We focus on the internal workings of a university organization’s response to institutional plurality. In the field of higher education, both organizations and individuals are prescribed competing demands due to academic logic and the logic of managerialism. We interpret six individual experiences of institutional plurality and illuminate how social position, disposition, emotions, and apprehension regarding plurality affect their response to shifting emphases in the logics of the university. In addition, we show that although there may appear to be harmony in the organizational-level response to institutional plurality, turmoil may be affecting the organization’s members, highlighting the importance of looking at how people experience institutional logic multiplicity.
This experimental study investigates the connotative (measured) meaning of the concept “auditor independence” within three audit engagement case contexts, including two…
This experimental study investigates the connotative (measured) meaning of the concept “auditor independence” within three audit engagement case contexts, including two acknowledged in the literature to represent significant potential threats to independence. The study’s research design utilises the measurement of meaning (semantic differential) framework originally proposed by Osgood et al. (1957). Findings indicate that research participants considered the concept of independence within a two factor cognitive structure comprising “emphasis” and “variability” dimensions. Participants’ connotations of independence varied along both these dimensions in response to the alternative experimental case scenarios. In addition, participants’ perceptions of the auditor’s independence in the three cases were systematically associated with the identified connotative meaning dimensions.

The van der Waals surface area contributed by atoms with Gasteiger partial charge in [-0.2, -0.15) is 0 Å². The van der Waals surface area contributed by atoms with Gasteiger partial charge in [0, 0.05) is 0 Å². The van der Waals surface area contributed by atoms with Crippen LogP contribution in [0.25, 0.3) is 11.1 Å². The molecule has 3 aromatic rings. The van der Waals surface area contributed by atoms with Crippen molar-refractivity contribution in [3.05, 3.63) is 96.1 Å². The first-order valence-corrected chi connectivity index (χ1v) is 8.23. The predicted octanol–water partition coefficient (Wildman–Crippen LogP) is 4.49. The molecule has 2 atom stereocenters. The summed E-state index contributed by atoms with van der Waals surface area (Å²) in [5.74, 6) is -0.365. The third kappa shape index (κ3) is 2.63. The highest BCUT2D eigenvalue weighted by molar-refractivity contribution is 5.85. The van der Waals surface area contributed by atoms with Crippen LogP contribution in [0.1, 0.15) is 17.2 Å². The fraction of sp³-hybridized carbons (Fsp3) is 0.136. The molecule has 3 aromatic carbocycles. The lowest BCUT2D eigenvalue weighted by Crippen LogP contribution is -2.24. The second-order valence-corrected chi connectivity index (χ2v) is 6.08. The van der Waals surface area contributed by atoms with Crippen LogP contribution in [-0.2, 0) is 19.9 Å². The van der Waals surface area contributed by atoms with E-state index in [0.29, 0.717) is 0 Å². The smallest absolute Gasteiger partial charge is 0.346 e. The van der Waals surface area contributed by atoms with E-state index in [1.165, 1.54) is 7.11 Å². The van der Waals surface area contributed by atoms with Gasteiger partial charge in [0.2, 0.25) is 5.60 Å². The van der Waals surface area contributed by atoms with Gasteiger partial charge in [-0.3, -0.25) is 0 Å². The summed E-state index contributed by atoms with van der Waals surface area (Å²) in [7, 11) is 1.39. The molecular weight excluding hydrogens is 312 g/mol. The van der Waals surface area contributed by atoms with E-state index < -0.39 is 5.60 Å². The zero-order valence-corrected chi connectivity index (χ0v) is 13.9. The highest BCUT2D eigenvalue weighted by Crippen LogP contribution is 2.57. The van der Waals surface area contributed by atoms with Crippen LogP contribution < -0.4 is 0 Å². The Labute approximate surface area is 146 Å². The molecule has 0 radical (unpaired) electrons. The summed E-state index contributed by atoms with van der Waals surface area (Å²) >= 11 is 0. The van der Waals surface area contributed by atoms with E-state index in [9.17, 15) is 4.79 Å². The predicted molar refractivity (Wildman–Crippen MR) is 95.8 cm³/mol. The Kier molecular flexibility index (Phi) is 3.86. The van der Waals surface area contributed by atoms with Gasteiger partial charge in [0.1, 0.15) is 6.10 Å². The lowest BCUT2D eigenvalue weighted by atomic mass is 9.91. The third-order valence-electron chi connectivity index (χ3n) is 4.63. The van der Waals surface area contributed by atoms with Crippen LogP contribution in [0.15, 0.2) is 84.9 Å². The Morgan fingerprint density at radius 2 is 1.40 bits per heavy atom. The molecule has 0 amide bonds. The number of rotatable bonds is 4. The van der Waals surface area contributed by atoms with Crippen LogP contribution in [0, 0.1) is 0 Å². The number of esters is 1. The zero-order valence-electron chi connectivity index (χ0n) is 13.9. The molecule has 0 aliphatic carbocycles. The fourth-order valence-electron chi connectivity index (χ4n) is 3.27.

The purpose of this paper is to better understand the role of closeness and the relationships between social media influencers and their followers, and, more specifically…
The purpose of this paper is to better understand the role of closeness and the relationships between social media influencers and their followers, and, more specifically, how social media influencers can effectively manage their human brands.
Two studies were conducted to explore social media influencers. Qualitative content analysis and modeling with path analysis were used to analyze the data.
Results found attractiveness and likeability to positively predict attitudes toward the influencer, word-of-mouth and purchase intentions, whereas similarity only predicted word-of-mouth from the follower. Closeness served as a moderator but had different effects. Closeness positively moderated the effect of attractiveness on purchase intentions; however, it had a negative effect with similarity on purchase intentions. Moreover, closeness moderated the effect of likeability on attitude toward the influencer.
This study was limited by the student sample as well as the students’ self-identification of a social media influencer. Future research should include experimental design manipulating well-known/followed or fictional social media influencers on different social media.
This paper explores the characteristics of social media influencers as well as the potential outcomes associated with influencers on social media. The implications for marketers and advertisers include a better understanding of how consumers engage with influencers on social media.
The role of closeness is identified as a moderator of consumers’ behaviors toward social media influencers.